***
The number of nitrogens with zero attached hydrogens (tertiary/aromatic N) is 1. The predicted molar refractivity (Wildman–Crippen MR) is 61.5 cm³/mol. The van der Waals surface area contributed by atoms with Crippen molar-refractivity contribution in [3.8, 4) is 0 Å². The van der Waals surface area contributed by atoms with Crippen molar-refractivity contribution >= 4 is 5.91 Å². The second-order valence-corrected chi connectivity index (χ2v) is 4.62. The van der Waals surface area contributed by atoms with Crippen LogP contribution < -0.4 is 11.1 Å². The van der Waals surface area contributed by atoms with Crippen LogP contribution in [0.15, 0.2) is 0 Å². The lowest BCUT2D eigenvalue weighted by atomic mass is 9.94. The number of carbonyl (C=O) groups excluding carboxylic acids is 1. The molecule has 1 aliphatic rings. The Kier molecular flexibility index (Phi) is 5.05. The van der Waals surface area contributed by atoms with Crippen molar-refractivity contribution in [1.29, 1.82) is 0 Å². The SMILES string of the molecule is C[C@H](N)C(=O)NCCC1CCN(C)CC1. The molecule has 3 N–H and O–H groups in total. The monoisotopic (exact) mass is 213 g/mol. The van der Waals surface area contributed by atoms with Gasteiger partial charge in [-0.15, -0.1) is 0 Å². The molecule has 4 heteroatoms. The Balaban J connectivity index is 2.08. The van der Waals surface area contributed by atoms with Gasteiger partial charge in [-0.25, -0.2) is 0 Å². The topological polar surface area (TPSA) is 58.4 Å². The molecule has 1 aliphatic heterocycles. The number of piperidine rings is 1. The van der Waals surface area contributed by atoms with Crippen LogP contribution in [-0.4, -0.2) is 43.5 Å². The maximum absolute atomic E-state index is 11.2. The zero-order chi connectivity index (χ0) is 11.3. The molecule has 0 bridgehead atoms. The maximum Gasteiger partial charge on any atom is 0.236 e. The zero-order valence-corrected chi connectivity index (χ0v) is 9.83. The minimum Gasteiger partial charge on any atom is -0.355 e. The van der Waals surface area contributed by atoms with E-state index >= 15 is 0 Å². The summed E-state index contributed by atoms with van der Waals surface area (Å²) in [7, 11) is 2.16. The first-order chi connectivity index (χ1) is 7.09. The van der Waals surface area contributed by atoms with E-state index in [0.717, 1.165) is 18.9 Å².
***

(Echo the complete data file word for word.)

The number of nitrogens with zero attached hydrogens (tertiary/aromatic N) is 1. The predicted molar refractivity (Wildman–Crippen MR) is 61.5 cm³/mol. The van der Waals surface area contributed by atoms with Crippen molar-refractivity contribution in [3.8, 4) is 0 Å². The van der Waals surface area contributed by atoms with Crippen molar-refractivity contribution >= 4 is 5.91 Å². The second-order valence-corrected chi connectivity index (χ2v) is 4.62. The van der Waals surface area contributed by atoms with Crippen LogP contribution < -0.4 is 11.1 Å². The van der Waals surface area contributed by atoms with Crippen LogP contribution in [0.15, 0.2) is 0 Å². The lowest BCUT2D eigenvalue weighted by atomic mass is 9.94. The number of carbonyl (C=O) groups excluding carboxylic acids is 1. The molecule has 1 aliphatic rings. The Kier molecular flexibility index (Phi) is 5.05. The van der Waals surface area contributed by atoms with Crippen molar-refractivity contribution in [1.29, 1.82) is 0 Å². The SMILES string of the molecule is C[C@H](N)C(=O)NCCC1CCN(C)CC1. The molecule has 3 N–H and O–H groups in total. The monoisotopic (exact) mass is 213 g/mol. The van der Waals surface area contributed by atoms with Gasteiger partial charge in [-0.15, -0.1) is 0 Å². The molecule has 4 heteroatoms. The Balaban J connectivity index is 2.08. The van der Waals surface area contributed by atoms with Gasteiger partial charge in [-0.25, -0.2) is 0 Å². The topological polar surface area (TPSA) is 58.4 Å². The molecule has 1 aliphatic heterocycles. The number of piperidine rings is 1. The van der Waals surface area contributed by atoms with Crippen LogP contribution in [-0.4, -0.2) is 43.5 Å². The maximum absolute atomic E-state index is 11.2. The zero-order chi connectivity index (χ0) is 11.3. The molecule has 0 bridgehead atoms. The maximum Gasteiger partial charge on any atom is 0.236 e. The zero-order valence-corrected chi connectivity index (χ0v) is 9.83. The minimum Gasteiger partial charge on any atom is -0.355 e. The van der Waals surface area contributed by atoms with E-state index >= 15 is 0 Å². The summed E-state index contributed by atoms with van der Waals surface area (Å²) in [7, 11) is 2.16. The first-order chi connectivity index (χ1) is 7.09. The van der Waals surface area contributed by atoms with E-state index in [0.717, 1.165) is 18.9 Å².